One of the world's largest data centres could be heading to Scotland with a site that will reportedly cost £1 billion ($1.6 billion), spread over 250 acres, with 3 million square feet of server space.

Douglas, Isle of Man-based Internet Villages International, a specialist property company has apparently raised £600m ($970 million) from unnamed investors towards its plans to build what could become the world's largest data centre, dubbed ALBA1, according to a blog posting on the Guardian. The scheme is set to cost £1 billion overall.

The proposed data centre is certainly ambitious, especially as it plans to open by 2010.

Internet Villages International touts the "abundance of low-cost land and water" for the site, as well as "4×100 MW diverse power feeds, 100 percent renewable energy and water, and multiple, pan-European and worldwide data connectivity." The site will reportedly run off power generated at nearby biomass plant and from local wind farms.

APC by Scheider will provide all the technology and infrastructure for the entire data centre in campus form.

"ALBA1 also works in association with APC by Schneider, offering clients a complete Design and Build service," said the Internet Villages International on its website. "In addition to freehold land purchase, lease, leaseback and rental options can also be arranged on a pre-sale or pre-let basis."

But what about planning permission? The site is located at Ecclefechan in south west Scotland and falls under the remit of Dumfries and Galloway Council. "There is an outline planning application that has been submitted, and we are currently considering it," said Michael Anderson, senior planner and the case officer. "They would require a further planning application (known as a reserve matter application) for the development to go ahead because it is only an outline application at the moment."

"We don't believe planning permission is going to be a big issue as we have already done a lot of background work on it," said Tony Day, global director, data centre projects and professional Services, APC by Schneider. "Certainly from the discussions that have been had, we still expect to deliver the tranche of the first facility by the end of Q1 2010."

Understandably Day would not provide technical specifications of the build, but confirmed it has been designed to highly modular, and will be built out in a number of tranches, with the first one erected on the site having about 100,000 square feet of IT space.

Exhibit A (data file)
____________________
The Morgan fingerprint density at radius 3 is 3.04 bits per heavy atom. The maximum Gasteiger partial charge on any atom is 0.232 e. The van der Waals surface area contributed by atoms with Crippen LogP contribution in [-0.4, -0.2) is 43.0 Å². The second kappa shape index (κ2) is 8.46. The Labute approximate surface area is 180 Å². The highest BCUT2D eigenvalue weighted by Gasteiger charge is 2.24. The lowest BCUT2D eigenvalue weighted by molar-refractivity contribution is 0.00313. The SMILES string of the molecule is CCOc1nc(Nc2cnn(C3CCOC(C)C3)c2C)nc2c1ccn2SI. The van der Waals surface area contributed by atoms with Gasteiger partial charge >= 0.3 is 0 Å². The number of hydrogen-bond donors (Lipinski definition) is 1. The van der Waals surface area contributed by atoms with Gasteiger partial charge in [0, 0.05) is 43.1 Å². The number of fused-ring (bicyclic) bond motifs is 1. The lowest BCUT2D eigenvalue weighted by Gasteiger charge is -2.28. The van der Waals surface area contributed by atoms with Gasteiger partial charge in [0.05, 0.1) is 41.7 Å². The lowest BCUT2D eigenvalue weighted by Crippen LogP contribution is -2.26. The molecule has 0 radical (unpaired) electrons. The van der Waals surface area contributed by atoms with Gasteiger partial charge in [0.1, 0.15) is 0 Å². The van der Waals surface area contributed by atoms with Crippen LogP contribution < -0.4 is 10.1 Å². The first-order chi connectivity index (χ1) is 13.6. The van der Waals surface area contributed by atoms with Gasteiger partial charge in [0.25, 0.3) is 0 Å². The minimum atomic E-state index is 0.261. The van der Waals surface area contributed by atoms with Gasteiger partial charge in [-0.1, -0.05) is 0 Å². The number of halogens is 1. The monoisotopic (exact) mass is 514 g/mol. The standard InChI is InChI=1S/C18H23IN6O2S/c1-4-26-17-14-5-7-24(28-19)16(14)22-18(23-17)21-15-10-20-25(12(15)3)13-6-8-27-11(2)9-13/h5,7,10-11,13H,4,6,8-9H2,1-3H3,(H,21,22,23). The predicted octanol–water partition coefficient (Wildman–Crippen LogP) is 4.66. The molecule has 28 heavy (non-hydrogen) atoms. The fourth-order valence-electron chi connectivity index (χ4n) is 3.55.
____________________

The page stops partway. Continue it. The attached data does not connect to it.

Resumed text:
So what is the industry view of this monster-sized data centre?

"The scale, as described, is certainly massive, but Equinix won't comment on competitor's plans," said Eric Schwartz, the President of Equinix in Europe.

"What I can say is that there is a component of our industry that tends to make announcements first in order to try and acquire customers, and then execute. Equinix tends to build first and then execute. If these guys intend to open for 2010, then construction would have to start soon," he said.

So what is the timescale to build a new data centre? "From idea to opening, we are experiencing anywhere from 18 to 24 months, but this varies depend on planning permission and power," said Schwartz.

Schwartz pointed out that there are emerging sub categories within the data centre industry, catering for differing customers demands. "One segment tends to be nearer people [i.e. closer in], which is where Equinix operates, and the other segment is going further afield," he said. "The further out builds tends to be larger, the closer in tend to be smaller."

"No doubt, the demand for outsourced data centre services is growing rapidly," said Anthony Foy, Group MD of Interxion. But he questioned how long it would take for the industry to accept the idea of remote location data centres. He pointed to similar remote location data centre plans in Iceland, Wales, Sweden etc.

"There were a number of articles written about the Welsh endeavour last year, I don't know what happened to it," he said. "The Iceland development agency is still looking for likely suspects to move in. To date, none of those have really taken off."

"Will they take off remains to be seen," said Foy. "I don't see an underlining demand drive to remove equipment and place it far away," said Foy. "Certain sectors are highly dependent on latency such as the financial sector, and I don't see the latency issue going away any time soon."

Internet Villages International did not return Techworld's calls at the time of writing.